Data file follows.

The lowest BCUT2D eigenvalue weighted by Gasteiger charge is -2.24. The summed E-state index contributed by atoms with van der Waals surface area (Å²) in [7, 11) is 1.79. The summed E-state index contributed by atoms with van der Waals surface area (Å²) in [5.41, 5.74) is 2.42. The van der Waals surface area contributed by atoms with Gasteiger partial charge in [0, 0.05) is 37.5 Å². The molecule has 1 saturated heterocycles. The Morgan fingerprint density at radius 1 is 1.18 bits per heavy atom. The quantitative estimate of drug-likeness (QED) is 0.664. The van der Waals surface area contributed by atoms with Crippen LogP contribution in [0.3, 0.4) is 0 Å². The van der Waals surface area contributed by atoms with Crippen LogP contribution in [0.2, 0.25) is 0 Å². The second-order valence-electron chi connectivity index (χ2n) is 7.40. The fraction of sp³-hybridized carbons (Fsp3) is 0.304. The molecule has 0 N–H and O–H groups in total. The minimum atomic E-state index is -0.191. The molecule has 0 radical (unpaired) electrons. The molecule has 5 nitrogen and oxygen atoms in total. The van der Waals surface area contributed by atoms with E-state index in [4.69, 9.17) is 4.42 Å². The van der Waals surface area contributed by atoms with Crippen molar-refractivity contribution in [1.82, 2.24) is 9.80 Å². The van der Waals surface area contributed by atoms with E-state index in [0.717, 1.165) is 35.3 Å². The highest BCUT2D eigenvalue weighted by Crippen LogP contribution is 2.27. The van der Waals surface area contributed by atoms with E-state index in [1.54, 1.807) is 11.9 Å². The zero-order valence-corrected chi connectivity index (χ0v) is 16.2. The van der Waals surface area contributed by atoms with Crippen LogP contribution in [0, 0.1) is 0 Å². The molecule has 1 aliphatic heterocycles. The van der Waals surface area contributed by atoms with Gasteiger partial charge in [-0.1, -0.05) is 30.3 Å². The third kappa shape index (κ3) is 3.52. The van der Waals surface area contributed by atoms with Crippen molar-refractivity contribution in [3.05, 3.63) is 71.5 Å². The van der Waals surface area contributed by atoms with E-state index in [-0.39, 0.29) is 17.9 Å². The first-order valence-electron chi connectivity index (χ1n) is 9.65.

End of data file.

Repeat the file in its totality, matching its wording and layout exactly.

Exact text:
The lowest BCUT2D eigenvalue weighted by Gasteiger charge is -2.24. The summed E-state index contributed by atoms with van der Waals surface area (Å²) in [7, 11) is 1.79. The summed E-state index contributed by atoms with van der Waals surface area (Å²) in [5.41, 5.74) is 2.42. The van der Waals surface area contributed by atoms with Gasteiger partial charge in [0, 0.05) is 37.5 Å². The molecule has 1 saturated heterocycles. The Morgan fingerprint density at radius 1 is 1.18 bits per heavy atom. The quantitative estimate of drug-likeness (QED) is 0.664. The van der Waals surface area contributed by atoms with Crippen LogP contribution in [0.3, 0.4) is 0 Å². The van der Waals surface area contributed by atoms with Crippen LogP contribution in [0.2, 0.25) is 0 Å². The second-order valence-electron chi connectivity index (χ2n) is 7.40. The fraction of sp³-hybridized carbons (Fsp3) is 0.304. The molecule has 0 N–H and O–H groups in total. The minimum atomic E-state index is -0.191. The molecule has 0 radical (unpaired) electrons. The molecule has 5 nitrogen and oxygen atoms in total. The van der Waals surface area contributed by atoms with E-state index in [4.69, 9.17) is 4.42 Å². The van der Waals surface area contributed by atoms with Crippen molar-refractivity contribution in [1.82, 2.24) is 9.80 Å². The van der Waals surface area contributed by atoms with E-state index in [0.717, 1.165) is 35.3 Å². The highest BCUT2D eigenvalue weighted by Crippen LogP contribution is 2.27. The van der Waals surface area contributed by atoms with E-state index in [1.54, 1.807) is 11.9 Å². The zero-order valence-corrected chi connectivity index (χ0v) is 16.2. The van der Waals surface area contributed by atoms with Crippen LogP contribution in [0, 0.1) is 0 Å². The molecule has 1 aliphatic heterocycles. The van der Waals surface area contributed by atoms with Gasteiger partial charge in [-0.1, -0.05) is 30.3 Å². The third kappa shape index (κ3) is 3.52. The van der Waals surface area contributed by atoms with Crippen molar-refractivity contribution in [3.05, 3.63) is 71.5 Å². The van der Waals surface area contributed by atoms with E-state index in [-0.39, 0.29) is 17.9 Å². The first-order valence-electron chi connectivity index (χ1n) is 9.65.